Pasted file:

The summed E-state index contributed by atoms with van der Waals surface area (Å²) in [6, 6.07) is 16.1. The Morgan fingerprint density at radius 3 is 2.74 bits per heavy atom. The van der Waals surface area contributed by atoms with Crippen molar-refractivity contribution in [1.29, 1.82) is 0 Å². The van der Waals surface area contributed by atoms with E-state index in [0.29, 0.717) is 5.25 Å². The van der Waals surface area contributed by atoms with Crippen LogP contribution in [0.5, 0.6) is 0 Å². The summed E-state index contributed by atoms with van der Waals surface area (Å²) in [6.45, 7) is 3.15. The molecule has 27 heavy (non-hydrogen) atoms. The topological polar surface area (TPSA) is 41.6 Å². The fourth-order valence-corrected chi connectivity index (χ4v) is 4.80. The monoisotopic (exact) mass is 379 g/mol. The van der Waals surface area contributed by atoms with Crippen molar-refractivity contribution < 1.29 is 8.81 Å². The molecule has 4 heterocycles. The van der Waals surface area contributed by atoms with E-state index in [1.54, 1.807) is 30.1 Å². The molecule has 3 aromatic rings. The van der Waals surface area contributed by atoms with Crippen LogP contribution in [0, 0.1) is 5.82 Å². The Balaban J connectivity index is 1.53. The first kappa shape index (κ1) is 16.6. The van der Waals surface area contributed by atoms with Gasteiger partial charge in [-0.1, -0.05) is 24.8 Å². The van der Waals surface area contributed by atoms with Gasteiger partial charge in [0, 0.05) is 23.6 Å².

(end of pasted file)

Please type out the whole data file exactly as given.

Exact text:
The summed E-state index contributed by atoms with van der Waals surface area (Å²) in [6, 6.07) is 16.1. The Morgan fingerprint density at radius 3 is 2.74 bits per heavy atom. The van der Waals surface area contributed by atoms with Crippen molar-refractivity contribution in [1.29, 1.82) is 0 Å². The van der Waals surface area contributed by atoms with E-state index in [0.29, 0.717) is 5.25 Å². The van der Waals surface area contributed by atoms with Crippen LogP contribution in [0.5, 0.6) is 0 Å². The summed E-state index contributed by atoms with van der Waals surface area (Å²) in [6.45, 7) is 3.15. The molecule has 27 heavy (non-hydrogen) atoms. The topological polar surface area (TPSA) is 41.6 Å². The fourth-order valence-corrected chi connectivity index (χ4v) is 4.80. The monoisotopic (exact) mass is 379 g/mol. The van der Waals surface area contributed by atoms with Crippen molar-refractivity contribution < 1.29 is 8.81 Å². The molecule has 4 heterocycles. The van der Waals surface area contributed by atoms with E-state index in [1.54, 1.807) is 30.1 Å². The molecule has 3 aromatic rings. The van der Waals surface area contributed by atoms with Crippen LogP contribution in [0, 0.1) is 5.82 Å². The Balaban J connectivity index is 1.53. The first kappa shape index (κ1) is 16.6. The van der Waals surface area contributed by atoms with Gasteiger partial charge in [-0.1, -0.05) is 24.8 Å². The van der Waals surface area contributed by atoms with Gasteiger partial charge in [0, 0.05) is 23.6 Å².